If a T-72/T-90 tank runs from dust, it creates a big infrared trail
The Algerian army boasts an impressive fleet of over 600 T-90S / SK tanks, according to IISS, and hundreds of modernized T-72s. However, as witnessed in Ukraine, these tanks have revealed certain limitations during ‘special military operations’. This feedback must be heeded and applied to improve the fleet, as highlighted by MENA Defense.
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Algeria’s T-90S tanks come equipped with a 125-mm 2A46M-5 cannon, a PKT, an external NSVT, and the ESSA sighting system. This system was collaboratively developed by Thales, UVZ, and Peleng, and includes a 2nd generation Catherine FC IR camera with dual displays for the commander and gunner. They also boast a Kontakt-5 PDZ, and SAAB Barracuda multi-spectral camouflage that reduces the tank’s thermal, electromagnetic, and visual signature.
The tank also features the TShU-1-7 “Shtora-1” passive protection kit, which includes active components like an electro-optical jamming system. This system has proven effective against anti-tank systems such as the Javelin, as observed during the war in Ukraine, according to MENA Defense.
The T-90S uses a V-92S2 diesel engine with 1000 hp, which reportedly struggles to achieve speeds of 40 km/h off-road and 60 km/h on highways. This lack of speed is a serious disadvantage in modern warfare, where swift evasion and rapid response to enemy fire is crucial, according to an Algerian author.
When it comes to the upgraded T-72s, these tanks simply have a T-90 turret installed and can be equipped with Kontakt-5 defense pods, as noted in the Algerian press.
Notable shortcomings of the T-72/90 tanks include a strong IR trace created when the engine is running in dust, inadequate side protection against anti-tank systems and BOPS, lack of RPG protection, weak ammunition loading carousel protection, and insufficient additional armor. They also lack advanced communication systems and situational awareness capabilities. Despite these issues, the author maintains that updating the fleet is the most economical and rational choice.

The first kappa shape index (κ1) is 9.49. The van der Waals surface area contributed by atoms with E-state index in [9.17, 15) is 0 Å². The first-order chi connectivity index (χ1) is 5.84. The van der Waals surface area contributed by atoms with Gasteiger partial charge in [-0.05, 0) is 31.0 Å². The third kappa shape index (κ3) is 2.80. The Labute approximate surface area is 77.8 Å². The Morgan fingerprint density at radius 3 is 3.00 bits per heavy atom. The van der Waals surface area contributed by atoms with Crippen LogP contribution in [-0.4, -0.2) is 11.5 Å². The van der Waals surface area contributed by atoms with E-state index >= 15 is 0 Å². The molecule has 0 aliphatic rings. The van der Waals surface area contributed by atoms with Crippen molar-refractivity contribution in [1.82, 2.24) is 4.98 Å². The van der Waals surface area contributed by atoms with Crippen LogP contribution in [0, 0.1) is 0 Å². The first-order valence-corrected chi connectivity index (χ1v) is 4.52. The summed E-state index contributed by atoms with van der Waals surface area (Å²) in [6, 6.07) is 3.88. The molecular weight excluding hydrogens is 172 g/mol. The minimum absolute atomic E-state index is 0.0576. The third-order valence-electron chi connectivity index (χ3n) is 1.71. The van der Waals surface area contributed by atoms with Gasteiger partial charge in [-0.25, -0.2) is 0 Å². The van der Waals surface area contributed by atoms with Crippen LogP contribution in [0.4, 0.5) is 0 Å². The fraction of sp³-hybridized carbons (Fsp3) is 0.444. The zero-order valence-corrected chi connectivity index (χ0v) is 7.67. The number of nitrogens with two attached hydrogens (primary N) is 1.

Why IR trail is bad for tanks?
Leaving a large infrared [IR] trail can be detrimental to a tank’s safety as it makes it easier for the enemy to detect and target the tank. IR sensors are commonly used in modern warfare to detect the heat signature of tanks and other vehicles.
IR sensors can detect the heat signature of a tank’s engine, exhaust, and other hot spots. When a tank leaves a large IR trail, it creates a clear and distinct signature that can be easily picked up by IR sensors. This makes it easier for the enemy to track and target the tank, even in low visibility conditions such as at night or in dust storms.
Moreover, leaving a large IR trail can also compromise the tank’s stealth capabilities. Tanks are designed to be heavily armored and difficult to detect, but a large IR trail can give away its position and make it vulnerable to enemy attacks. This is especially true in modern warfare, where stealth and surprise are critical to success on the battlefield.
Proposed T-72/90 upgrade
From a logistics standpoint, the author suggests switching to the ESM-350 system from RENK. This system allows tank operation via the steering wheel, increases power to 1150 hp, and improves forward and reverse speeds. The addition of an auxiliary power unit would enable the use of the tank’s armament and equipment without starting the engine, thus eliminating its IR footprint.
For enhanced protection, the author recommends using defensive means like the T-90M – PZ “Relikt” and a casing at the back to counteract RPGs. The author also suggests merging the Shtora-1 system with KAZ, replacing the Barracuda camouflage with Cape and Ternovnik, and adding removable EDZ 4S24 box covers to increase onboard protection.
The author asserts that ideally, each tank should have protection against drones. He proposes the installation of a jamming system like Aselsan Ithar or Sapsan-Bekas from Rostec. He also suggests replacing the machine gun on the tower with a remote-controlled turret of the same caliber and adding a remotely controlled AGS-40.
To improve situational awareness, the author recommends using the Tactical Management System from Rheinmetall, which should enhance unit coordination and centralize information. Assigning a reconnaissance UAV to each tank could increase the surveillance area for the vehicle commander. The Aselsan Orumcek system could broadcast 360° video footage captured by panoramic cameras and a drone on his helmet.
Despite these comprehensive upgrade suggestions, the Algerian author does not mention the cost and timeline for such an upgrade or the potential challenges of managing contracts with a wide range of onboard system suppliers. These are critical considerations for the successful implementation and maintenance of the proposed upgrades.
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